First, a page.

Sports jobs Australia: Sports industry experts say Olympics, AFL and major events set to lead to jobs boom

A major Australian industry is gearing up for a jobs boom it has never seen before.

But new research indicates that almost no one knows about the projected career potential.

Sports industry experts are expecting a “golden decade”, with Australia set to host the Olympic Games in 2032 and the Commonwealth Games in 2026.

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Combine that with recurring annual events such as the Australian Open and Formula 1 and tens of thousands of jobs are expected to be created.

But Dr Hunter Fujak of Deakin University says hardly anyone knows the opportunities exist.

“Sports jobs are a bit like an iceberg,” he told

“And part of the reason we don’t think about them is because we see the athletes on screen, but it takes a village to grow an athlete.”

Sports jobs are set to explode ahead of the 2026 Commonwealth Games and the 2032 Olympics in Australia. Credit: Cameron Spencer/Getty Images

Behind the scenes, he says, are people who have studied coaching, sports science, sports business and sports management.

“It’s really interesting. When we watch the Olympics, it’s the athlete who gets on the podium,” Fujak said.

“Really, it’s probably a whole team that deserves a medal.”

A Deakin University study, compiled from a survey of more than 1,000 parents and 300 high school students, found that there was a significant undercount of jobs in the sports industry .

The Queensland Government predicts that over 100,000 jobs will be created locally as a result of the 2032 Olympics.

However, 40% of parents surveyed estimated that less than 5,000 jobs would be created.

Almost half of the students said the same.

Fujak said in most cases it comes down to the public perception that sport is athlete driven.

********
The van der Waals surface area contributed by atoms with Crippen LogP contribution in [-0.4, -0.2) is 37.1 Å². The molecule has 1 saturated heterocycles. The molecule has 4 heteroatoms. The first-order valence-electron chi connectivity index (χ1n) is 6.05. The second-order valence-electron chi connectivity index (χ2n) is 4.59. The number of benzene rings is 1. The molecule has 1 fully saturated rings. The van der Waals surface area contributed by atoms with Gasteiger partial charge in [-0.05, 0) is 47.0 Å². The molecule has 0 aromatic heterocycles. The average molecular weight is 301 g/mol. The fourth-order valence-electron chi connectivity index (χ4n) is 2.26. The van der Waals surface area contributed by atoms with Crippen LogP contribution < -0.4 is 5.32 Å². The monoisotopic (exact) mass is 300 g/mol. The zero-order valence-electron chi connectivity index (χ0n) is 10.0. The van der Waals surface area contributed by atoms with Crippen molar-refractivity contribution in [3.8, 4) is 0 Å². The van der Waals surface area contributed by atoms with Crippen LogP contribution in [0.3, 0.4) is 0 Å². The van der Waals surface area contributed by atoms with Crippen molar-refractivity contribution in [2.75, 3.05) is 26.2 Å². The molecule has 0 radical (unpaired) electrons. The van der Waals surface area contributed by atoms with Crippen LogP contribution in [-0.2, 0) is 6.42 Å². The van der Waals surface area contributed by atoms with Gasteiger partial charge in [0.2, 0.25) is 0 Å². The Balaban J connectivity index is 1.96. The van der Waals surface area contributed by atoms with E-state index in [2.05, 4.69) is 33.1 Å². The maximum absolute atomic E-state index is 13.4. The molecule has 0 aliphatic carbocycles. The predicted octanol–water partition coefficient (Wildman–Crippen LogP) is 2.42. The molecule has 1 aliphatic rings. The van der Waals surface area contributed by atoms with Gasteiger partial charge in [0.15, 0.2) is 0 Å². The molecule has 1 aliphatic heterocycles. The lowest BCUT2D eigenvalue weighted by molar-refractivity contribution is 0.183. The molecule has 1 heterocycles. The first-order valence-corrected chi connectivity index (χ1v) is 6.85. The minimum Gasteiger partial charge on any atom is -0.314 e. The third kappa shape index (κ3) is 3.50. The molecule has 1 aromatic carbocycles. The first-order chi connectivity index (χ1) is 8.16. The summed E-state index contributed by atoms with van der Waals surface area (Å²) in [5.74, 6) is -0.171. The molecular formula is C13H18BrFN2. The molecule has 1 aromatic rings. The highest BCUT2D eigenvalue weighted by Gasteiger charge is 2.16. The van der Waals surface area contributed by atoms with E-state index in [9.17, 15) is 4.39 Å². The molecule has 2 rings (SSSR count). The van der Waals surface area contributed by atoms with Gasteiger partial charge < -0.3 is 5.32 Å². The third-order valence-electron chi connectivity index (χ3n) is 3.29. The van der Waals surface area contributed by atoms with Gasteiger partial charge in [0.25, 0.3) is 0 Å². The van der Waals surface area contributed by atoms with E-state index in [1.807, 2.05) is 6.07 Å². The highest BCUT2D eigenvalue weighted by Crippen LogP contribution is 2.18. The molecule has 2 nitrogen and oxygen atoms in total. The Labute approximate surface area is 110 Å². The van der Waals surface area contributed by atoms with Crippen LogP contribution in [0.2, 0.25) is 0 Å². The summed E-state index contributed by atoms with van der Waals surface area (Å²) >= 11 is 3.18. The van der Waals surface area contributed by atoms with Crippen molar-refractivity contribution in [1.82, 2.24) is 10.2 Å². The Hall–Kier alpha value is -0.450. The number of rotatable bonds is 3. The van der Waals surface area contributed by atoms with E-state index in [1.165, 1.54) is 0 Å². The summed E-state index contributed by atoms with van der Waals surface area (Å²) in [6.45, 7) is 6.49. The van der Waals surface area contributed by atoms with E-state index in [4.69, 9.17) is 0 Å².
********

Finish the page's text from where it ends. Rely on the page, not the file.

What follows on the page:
“There are so many different layers, local, state and national.

“It’s not just about supporting the athlete.”

Kate Moloney of the Melbourne Vixens. Credit: MAT TURNER/AAP

Melbourne Vixens co-captain Kate Moloney is one such athlete at the center of attention.

But even she is studying for a career in the industry once she hangs up her runners.

“For many sports fans, roles such as sports directors, physiotherapists and coaches can feel like ‘behind the scenes’ or side roles,” she told

“For athletes, that couldn’t be further from the truth.

“We rely so heavily on a long list of trained sports professionals to help us achieve our goals. Without their expertise, we simply wouldn’t be able to perform at an elite level.

She said the emergence of high-level women’s sports competitions, including the AFLW and the Women’s A-League, has spurred the growth of the industry as a whole.

“The more investment women’s sports leagues receive in Australia, the faster the industry as a whole will grow.

“It will also lead to a more inclusive Australia, increased employment opportunities and improved infrastructure in metropolitan and regional areas.”

The prominence of women’s sports (AFLW and NRLW player Brooke Walker pictured) could support the growth of the industry as a whole.
Credit: AAP

Employment levels in the sports industry increased significantly between 2001 and 2019, according to the Australian Industry and Skills Committee.

But, in 2020, employment levels fell by almost half to 61,000.

They have recovered by 71% in 2021 to reach 104,200.

“We are coming out of a slumber,” Fujak said.

“We’ve had a downturn during COVID, but now we’re poised to bounce back with a vengeance.”